The record high food prices caused by drought in the world’s biggest agricultural exporter should make us re-consider our relationship with food and the unsustainable system we have conjured up around it.
In July 2012, the FAO Food Price Index climbed 6 percent, which can be attributed to unfavourable weather, particularly the current US drought which has driven up the price of corn on international markets. However, we are not experiencing random weather events. We are fully submerged in a climatic transition which will change the way we function on this planet with dire consequences for the poorest.
In 2007-08, we witnessed the first full blown food crisis in 30 years, with riots in over 30 countries. A lot of excuses where given to rationalize the then price increases, with many policy makers choosing to blame supply side fundamentals or the voracious appetites of China and India and largely ignoring the role that speculation on commodities markets played in exacerbating the price hikes. Inspired by the 2007-08 food crises, the G20, under France’s tutelage, has created Market Information Systems (AMIS) and a Rapid Response Forum (RRF) to avoid some of the problems in agricultural forecasting and to improve capacity to respond accordingly. Although welcome, these initiatives are like hiding behind a fig leave amidst a deluge. The food crisis of 2007-08, was not just a result of a drought in Russia or by the gluttony of emerging countries. The fact is there are many factors influencing food prices, including also our energy choices.
Biofuels mandates, targets and incentives are clever means by which we have come to satisfy our insatiable thirst for energy. This has led to a full blown struggle between food and fuel, as evidenced by the drought in the US. Mandates, subsidies and blending targets aggravate the price elasticity of demand that contributes to volatility in commodities markets. This is fueling heated debates in the US and Europe about biofuels pointing to the inevitable necessity to change our strategies.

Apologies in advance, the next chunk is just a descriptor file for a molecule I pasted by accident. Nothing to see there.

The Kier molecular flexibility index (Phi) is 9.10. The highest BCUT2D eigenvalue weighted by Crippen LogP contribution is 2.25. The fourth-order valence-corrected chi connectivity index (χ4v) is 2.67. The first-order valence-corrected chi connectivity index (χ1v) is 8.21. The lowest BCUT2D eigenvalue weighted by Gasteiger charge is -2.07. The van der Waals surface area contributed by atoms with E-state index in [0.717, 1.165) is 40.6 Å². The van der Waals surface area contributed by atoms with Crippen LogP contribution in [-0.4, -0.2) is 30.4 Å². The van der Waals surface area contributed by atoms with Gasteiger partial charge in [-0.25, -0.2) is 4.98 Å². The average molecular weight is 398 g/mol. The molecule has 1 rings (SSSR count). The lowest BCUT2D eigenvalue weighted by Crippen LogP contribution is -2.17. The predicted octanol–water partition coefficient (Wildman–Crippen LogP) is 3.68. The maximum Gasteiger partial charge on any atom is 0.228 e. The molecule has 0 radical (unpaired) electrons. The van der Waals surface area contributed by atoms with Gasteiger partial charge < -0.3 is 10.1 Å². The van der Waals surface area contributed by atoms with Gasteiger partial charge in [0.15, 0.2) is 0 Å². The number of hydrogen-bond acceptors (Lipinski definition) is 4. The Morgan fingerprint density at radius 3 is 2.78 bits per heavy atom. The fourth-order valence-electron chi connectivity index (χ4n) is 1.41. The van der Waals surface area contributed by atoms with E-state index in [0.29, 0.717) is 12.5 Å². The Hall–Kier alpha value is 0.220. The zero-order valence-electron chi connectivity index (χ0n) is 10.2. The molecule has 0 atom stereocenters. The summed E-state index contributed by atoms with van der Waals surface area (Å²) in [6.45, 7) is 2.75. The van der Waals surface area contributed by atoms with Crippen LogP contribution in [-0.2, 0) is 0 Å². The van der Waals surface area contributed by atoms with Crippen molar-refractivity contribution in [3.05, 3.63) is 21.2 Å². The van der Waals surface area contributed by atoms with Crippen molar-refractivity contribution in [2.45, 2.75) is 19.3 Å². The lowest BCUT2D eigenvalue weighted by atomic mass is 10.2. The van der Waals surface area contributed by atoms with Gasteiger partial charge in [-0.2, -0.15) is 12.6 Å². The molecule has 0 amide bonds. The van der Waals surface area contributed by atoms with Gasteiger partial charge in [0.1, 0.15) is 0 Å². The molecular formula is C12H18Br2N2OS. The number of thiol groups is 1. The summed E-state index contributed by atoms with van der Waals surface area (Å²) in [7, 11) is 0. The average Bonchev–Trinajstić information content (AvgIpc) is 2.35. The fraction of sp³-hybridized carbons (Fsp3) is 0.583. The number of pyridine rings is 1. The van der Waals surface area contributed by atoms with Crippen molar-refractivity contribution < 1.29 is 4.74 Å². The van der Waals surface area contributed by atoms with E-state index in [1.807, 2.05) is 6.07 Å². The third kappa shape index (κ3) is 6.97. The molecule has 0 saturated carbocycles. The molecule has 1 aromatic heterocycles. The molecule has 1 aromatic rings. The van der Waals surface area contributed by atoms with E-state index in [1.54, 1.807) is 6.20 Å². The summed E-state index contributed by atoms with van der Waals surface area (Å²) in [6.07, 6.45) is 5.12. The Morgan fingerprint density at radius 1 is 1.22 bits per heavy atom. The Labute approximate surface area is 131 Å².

This moment is reflection of days to come, where climate change will inevitably alter our production capacities and impact prices supply side. We need to now choose, do we adjust “business as usual” or do we continue to allow financial markets to speculate on the price of commodities, continue to divert food crops for biofuels and continue to pursue industrial models of agricultural production which weaken our soils and curtail our resilience, or capacity to respond, to climate change
We need market regulations to curb volatility, we need mandates and subsidies on agrofuels to be halted, we need strategic food reserves to support local markets and help mitigate against food price volatility and we desperately need more sustainable and resilient models of production that can adapt to climate change. In short, we need to review our entire relationship to food, from how we grow it to how we eat it, lest we are to see our cows and cars better fed than our children.
CIDSE is committed to exposing the elephant in the room and pushing policy makers to respond to the crisis of our times in a holistic manner ensuring that the human rights to adequate food is not trumped by economic interests and profit. Last year we focused our food and agriculture work on food price volatility . Later this year we will release a paper on the principles that should govern food and agricultural policies given climate change. We will present our recommendations at the 39th session of the UN Committee on World Food Security (October 2012) and at the UN Climate Summit in Doha (November 2012) later this year.